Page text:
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SIxty Eight

“Do you folks serve banana splits?”

The woman in front of me peered above my head at the menu. Her face was wrinkled and her eyes graying blue. She leaned on the counter, slightly hunched, in a faded purple dress. Behind her stood a man, equally aged, in trousers, suspenders, and a newsboy style cap.

“Yes mam, we do.” I answered her.

Her focused features eased into a childlike grin. “Well I’ll have one please.” Her husband patted her shoulder and walked to a table by the floor to ceiling windows that made up the walls of Carvel.

I went through all the formalities of ice cream and topping choices with her, then as I was slicing the banana she leaned forward and told me her story.

“When I was a teenager, no older than you I reckon, I was a little farm girl. My family almost never had ice cream, because the nearest place to get any was too far away. But then one day he” she gestured at the old man she came in with “asked me to walk with him, and we walked the hour to the ice cream parlor. I’ll bet you can’t guess what we got.” Without waiting for an answer she continued, “a banana split. That was sixty-eight years ago today, and we’ve shared a banana split every anniversary since.”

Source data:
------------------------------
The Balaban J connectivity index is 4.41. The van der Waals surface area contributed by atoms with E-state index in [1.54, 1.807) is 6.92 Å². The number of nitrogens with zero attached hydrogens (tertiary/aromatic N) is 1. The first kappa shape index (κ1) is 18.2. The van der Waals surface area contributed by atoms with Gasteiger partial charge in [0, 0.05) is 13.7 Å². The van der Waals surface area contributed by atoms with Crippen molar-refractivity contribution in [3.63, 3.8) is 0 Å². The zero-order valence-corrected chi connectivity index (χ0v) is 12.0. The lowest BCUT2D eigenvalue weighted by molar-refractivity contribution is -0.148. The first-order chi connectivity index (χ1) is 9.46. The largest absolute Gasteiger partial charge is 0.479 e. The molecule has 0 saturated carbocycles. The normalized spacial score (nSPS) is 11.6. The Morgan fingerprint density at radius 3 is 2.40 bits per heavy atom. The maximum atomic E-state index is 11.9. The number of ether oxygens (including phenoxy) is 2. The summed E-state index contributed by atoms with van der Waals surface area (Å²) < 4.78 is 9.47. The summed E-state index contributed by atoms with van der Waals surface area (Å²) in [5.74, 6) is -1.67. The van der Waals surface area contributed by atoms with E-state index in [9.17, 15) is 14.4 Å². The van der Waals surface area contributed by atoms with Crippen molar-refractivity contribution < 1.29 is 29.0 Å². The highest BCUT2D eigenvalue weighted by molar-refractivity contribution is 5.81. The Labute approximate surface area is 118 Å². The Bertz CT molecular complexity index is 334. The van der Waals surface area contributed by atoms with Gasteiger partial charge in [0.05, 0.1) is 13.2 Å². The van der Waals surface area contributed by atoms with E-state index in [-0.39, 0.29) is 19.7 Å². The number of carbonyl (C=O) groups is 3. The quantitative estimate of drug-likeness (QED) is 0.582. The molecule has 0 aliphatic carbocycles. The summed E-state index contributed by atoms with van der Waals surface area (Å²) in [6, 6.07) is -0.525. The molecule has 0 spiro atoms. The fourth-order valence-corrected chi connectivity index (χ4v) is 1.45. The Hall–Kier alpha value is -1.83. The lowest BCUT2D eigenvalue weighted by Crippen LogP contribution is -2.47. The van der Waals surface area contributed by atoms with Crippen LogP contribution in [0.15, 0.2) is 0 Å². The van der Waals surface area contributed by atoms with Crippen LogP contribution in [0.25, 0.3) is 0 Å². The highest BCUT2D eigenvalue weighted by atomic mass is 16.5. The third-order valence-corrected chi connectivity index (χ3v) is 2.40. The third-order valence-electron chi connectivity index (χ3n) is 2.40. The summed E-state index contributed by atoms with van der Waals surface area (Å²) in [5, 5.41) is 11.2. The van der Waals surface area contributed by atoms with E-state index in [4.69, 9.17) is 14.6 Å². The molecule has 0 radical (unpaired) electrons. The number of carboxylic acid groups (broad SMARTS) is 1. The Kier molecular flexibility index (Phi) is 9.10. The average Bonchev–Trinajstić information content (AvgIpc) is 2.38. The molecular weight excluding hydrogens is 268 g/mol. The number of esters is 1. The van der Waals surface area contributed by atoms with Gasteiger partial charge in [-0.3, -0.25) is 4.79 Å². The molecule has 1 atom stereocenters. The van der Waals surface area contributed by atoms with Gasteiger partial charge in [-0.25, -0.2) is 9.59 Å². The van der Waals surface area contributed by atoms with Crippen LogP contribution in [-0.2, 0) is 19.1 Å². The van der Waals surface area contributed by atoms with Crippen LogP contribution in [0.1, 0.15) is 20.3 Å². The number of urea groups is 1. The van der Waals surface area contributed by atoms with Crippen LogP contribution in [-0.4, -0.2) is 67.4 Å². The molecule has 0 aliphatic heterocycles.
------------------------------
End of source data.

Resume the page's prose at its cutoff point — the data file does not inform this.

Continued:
I smiled and handed her the ice cream. “Well I am honored to have had the chance to make this for you! Happy anniversary.”

“Thank you, dear.” She chuckled.

I watched him kiss her cheek as she sat down next to him. They held hands while they ate, laughing and smiling with more passion than I’ve seen in couples half, even a quarter their age. After they left, I couldn’t help but think how every once and a while we need a reminder that, in this culture full of divorce and infidelity, true love exists outside of fairy tales.




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